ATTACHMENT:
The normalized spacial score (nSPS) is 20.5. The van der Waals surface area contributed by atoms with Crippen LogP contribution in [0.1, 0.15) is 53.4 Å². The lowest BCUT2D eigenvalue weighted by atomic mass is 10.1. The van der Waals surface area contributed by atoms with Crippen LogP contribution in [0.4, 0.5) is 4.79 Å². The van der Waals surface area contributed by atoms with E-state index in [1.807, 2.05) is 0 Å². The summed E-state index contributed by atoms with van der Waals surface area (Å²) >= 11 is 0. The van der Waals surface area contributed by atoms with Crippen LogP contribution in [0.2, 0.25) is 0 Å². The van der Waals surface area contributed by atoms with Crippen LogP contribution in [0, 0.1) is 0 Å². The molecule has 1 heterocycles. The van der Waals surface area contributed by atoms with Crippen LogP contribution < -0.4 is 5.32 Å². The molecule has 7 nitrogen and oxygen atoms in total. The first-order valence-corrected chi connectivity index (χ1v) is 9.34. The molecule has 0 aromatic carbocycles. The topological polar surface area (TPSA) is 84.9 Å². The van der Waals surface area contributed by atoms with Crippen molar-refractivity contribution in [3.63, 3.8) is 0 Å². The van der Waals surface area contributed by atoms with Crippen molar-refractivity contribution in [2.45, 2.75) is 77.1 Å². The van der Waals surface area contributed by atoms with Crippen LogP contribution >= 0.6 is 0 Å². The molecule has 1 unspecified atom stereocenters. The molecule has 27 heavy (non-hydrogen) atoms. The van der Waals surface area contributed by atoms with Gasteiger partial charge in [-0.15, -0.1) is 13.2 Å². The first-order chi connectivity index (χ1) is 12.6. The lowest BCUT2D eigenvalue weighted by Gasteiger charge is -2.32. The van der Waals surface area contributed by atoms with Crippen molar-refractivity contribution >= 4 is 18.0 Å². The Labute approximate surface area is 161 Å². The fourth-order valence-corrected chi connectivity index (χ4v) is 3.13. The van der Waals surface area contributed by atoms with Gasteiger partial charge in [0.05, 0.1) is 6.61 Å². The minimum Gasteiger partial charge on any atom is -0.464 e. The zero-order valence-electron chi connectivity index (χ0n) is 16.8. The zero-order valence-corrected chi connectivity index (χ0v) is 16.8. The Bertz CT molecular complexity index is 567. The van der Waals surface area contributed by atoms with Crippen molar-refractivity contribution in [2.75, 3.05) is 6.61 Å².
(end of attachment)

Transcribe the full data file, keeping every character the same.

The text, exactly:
The normalized spacial score (nSPS) is 20.5. The van der Waals surface area contributed by atoms with Crippen LogP contribution in [0.1, 0.15) is 53.4 Å². The lowest BCUT2D eigenvalue weighted by atomic mass is 10.1. The van der Waals surface area contributed by atoms with Crippen LogP contribution in [0.4, 0.5) is 4.79 Å². The van der Waals surface area contributed by atoms with E-state index in [1.807, 2.05) is 0 Å². The summed E-state index contributed by atoms with van der Waals surface area (Å²) >= 11 is 0. The van der Waals surface area contributed by atoms with Crippen LogP contribution in [0.2, 0.25) is 0 Å². The van der Waals surface area contributed by atoms with Crippen LogP contribution in [0, 0.1) is 0 Å². The molecule has 1 heterocycles. The van der Waals surface area contributed by atoms with Crippen LogP contribution < -0.4 is 5.32 Å². The molecule has 7 nitrogen and oxygen atoms in total. The first-order valence-corrected chi connectivity index (χ1v) is 9.34. The molecule has 0 aromatic carbocycles. The topological polar surface area (TPSA) is 84.9 Å². The van der Waals surface area contributed by atoms with Crippen molar-refractivity contribution in [3.63, 3.8) is 0 Å². The van der Waals surface area contributed by atoms with Crippen molar-refractivity contribution in [2.45, 2.75) is 77.1 Å². The van der Waals surface area contributed by atoms with Crippen LogP contribution >= 0.6 is 0 Å². The molecule has 1 unspecified atom stereocenters. The molecule has 27 heavy (non-hydrogen) atoms. The van der Waals surface area contributed by atoms with Gasteiger partial charge in [-0.15, -0.1) is 13.2 Å². The first-order chi connectivity index (χ1) is 12.6. The lowest BCUT2D eigenvalue weighted by Gasteiger charge is -2.32. The van der Waals surface area contributed by atoms with Crippen molar-refractivity contribution >= 4 is 18.0 Å². The Labute approximate surface area is 161 Å². The fourth-order valence-corrected chi connectivity index (χ4v) is 3.13. The van der Waals surface area contributed by atoms with Gasteiger partial charge in [0.05, 0.1) is 6.61 Å². The minimum Gasteiger partial charge on any atom is -0.464 e. The zero-order valence-electron chi connectivity index (χ0n) is 16.8. The zero-order valence-corrected chi connectivity index (χ0v) is 16.8. The Bertz CT molecular complexity index is 567. The van der Waals surface area contributed by atoms with Crippen molar-refractivity contribution in [2.75, 3.05) is 6.61 Å².